Where does dust come from? Most dust is generated by us, our pets and the possessions within our homes. Only a small amount of it wafts in from outdoors or travels in on our clothes. Once we understand that, we can take logical steps to control dust. By doing so, we’ll improve indoor air quality (IAQ), lessen irritants in the air and be on the way to more healthful homes.
What Is Dust?
Dust is composed of particles from skin flakes, pollen, hair, insect parts, minerals and from fibers produced by textiles and carpets. Some dust is also brought in on our clothing and shoes, and some drifts in through doors, windows and cracks in our homes.
How to Control Dust
- Organize closets. Dust not only collects in closets, but it’s also shed by clothing and other items stored there. Minimize places where dust can collect by putting shoes in boxes or clear plastic containers. Put coats in bags or store them in chests so their fibers don’t find their way into the air.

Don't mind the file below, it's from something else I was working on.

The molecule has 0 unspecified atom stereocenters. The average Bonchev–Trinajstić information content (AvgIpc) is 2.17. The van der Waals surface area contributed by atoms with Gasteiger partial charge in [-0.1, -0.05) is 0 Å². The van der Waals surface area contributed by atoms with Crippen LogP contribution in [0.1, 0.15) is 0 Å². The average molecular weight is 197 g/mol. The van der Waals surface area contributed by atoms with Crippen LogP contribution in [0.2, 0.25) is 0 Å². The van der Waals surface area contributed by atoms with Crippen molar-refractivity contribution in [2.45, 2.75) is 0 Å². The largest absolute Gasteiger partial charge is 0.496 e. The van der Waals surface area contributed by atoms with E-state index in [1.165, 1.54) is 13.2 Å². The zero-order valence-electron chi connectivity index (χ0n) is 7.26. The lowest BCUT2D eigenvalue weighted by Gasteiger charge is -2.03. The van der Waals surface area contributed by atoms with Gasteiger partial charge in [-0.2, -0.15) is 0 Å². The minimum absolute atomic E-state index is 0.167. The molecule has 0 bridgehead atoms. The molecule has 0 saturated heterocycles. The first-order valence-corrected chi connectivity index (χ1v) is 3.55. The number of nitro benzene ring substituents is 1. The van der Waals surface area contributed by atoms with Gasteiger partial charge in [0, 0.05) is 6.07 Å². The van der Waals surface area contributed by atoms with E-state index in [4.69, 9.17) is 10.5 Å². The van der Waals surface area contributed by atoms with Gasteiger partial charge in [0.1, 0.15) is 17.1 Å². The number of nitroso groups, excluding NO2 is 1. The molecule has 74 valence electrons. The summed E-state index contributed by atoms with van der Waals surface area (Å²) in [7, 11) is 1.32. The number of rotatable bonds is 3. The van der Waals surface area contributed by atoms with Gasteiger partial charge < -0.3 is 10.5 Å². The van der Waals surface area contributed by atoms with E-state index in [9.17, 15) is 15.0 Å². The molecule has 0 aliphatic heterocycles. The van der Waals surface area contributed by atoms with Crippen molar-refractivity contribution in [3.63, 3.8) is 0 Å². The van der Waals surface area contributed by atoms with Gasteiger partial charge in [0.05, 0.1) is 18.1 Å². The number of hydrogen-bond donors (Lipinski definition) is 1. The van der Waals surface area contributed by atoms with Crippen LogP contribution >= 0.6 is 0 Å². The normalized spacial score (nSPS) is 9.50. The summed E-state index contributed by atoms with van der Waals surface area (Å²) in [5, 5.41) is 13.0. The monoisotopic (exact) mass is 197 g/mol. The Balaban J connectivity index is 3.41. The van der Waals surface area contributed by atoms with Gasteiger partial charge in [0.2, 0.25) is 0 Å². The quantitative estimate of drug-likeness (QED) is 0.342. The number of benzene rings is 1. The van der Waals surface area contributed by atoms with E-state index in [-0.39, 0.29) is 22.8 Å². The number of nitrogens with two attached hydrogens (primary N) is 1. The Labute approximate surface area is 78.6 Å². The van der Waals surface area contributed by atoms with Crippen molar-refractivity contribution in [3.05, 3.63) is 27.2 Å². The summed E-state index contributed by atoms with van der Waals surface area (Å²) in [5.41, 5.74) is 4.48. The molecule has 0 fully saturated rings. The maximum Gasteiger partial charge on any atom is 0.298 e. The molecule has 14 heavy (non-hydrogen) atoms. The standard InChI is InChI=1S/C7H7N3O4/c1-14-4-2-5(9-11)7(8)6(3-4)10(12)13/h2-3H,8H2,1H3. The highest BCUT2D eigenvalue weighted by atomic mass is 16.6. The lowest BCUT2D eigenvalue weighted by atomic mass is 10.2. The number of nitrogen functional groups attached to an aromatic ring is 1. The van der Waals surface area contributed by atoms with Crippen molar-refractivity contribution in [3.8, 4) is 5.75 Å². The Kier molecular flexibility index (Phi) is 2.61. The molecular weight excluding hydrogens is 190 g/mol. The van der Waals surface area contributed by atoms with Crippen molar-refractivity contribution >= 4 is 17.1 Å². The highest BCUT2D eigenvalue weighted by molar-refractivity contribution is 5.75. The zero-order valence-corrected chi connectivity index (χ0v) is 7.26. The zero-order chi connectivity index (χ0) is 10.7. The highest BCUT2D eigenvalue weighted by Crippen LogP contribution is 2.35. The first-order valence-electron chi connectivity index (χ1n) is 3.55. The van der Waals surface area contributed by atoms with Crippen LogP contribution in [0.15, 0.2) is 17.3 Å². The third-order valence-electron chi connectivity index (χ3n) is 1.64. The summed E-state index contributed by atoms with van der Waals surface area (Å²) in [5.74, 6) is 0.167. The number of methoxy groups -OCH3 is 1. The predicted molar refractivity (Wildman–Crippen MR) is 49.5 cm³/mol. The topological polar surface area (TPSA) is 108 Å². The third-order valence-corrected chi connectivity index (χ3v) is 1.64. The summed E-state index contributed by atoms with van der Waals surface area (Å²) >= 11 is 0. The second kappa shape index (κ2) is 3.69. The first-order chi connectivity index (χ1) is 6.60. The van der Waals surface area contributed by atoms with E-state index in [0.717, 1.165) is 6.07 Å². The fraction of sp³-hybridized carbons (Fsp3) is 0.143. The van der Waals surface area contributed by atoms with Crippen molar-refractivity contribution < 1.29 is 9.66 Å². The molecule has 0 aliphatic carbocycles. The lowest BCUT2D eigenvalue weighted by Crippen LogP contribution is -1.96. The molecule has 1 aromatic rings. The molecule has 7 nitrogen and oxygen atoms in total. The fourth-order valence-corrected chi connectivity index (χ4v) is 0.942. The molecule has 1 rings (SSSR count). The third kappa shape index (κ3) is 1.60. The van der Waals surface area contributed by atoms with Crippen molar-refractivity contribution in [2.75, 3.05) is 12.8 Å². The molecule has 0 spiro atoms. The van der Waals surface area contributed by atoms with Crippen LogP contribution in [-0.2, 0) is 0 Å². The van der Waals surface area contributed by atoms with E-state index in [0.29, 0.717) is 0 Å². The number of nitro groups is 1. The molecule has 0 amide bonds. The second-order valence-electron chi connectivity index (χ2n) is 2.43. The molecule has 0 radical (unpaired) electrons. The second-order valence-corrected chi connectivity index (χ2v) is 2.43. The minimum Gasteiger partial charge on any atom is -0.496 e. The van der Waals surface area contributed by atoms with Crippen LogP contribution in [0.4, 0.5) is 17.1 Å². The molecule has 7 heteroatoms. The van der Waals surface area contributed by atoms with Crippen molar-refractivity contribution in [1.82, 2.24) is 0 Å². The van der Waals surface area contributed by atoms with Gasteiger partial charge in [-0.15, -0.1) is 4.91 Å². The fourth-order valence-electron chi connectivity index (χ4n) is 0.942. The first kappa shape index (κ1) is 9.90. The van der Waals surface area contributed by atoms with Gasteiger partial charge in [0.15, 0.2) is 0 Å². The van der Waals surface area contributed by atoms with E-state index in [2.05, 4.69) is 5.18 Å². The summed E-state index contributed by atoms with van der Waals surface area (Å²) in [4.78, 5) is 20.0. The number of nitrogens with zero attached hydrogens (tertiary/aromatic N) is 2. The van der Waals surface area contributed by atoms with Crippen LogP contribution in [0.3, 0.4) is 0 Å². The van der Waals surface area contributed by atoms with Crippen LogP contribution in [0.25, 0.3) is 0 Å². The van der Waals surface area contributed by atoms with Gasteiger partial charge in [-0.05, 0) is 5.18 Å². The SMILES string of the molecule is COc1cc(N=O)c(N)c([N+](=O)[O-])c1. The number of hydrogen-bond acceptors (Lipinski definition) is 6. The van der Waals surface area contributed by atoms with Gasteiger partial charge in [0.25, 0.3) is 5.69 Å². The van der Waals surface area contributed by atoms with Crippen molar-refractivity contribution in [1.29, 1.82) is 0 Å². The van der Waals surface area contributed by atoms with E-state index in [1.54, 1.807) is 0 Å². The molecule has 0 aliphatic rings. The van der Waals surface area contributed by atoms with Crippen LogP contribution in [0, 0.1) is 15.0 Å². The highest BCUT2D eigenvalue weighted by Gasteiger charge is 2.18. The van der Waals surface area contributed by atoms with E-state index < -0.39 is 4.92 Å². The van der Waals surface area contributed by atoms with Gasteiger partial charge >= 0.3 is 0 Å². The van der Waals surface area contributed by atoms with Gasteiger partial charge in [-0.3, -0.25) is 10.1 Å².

- Vacuum the right way. Vacuum with a high-efficiency particulate air (HEPA) filter to capture the smallest dust particles. Turn on the HVAC system fan so it will draw in dust particles as you stir them up from the carpet. Choose a vacuum with an agitator, which is a rotating spiral brush on the bottom of the machine. Upgrade the air filter in your HVAC system to a pleated type that has a minimum-efficiency reporting value (MERV) between 8 and 12.
- Clean with the right supplies. Use an electrostatic cloth or damp cloth for dusting and a damp mop for cleaning hard floor surfaces.
- Install an air cleaner. A whole-house air cleaner installed in the HVAC system does an excellent job of controlling dust.
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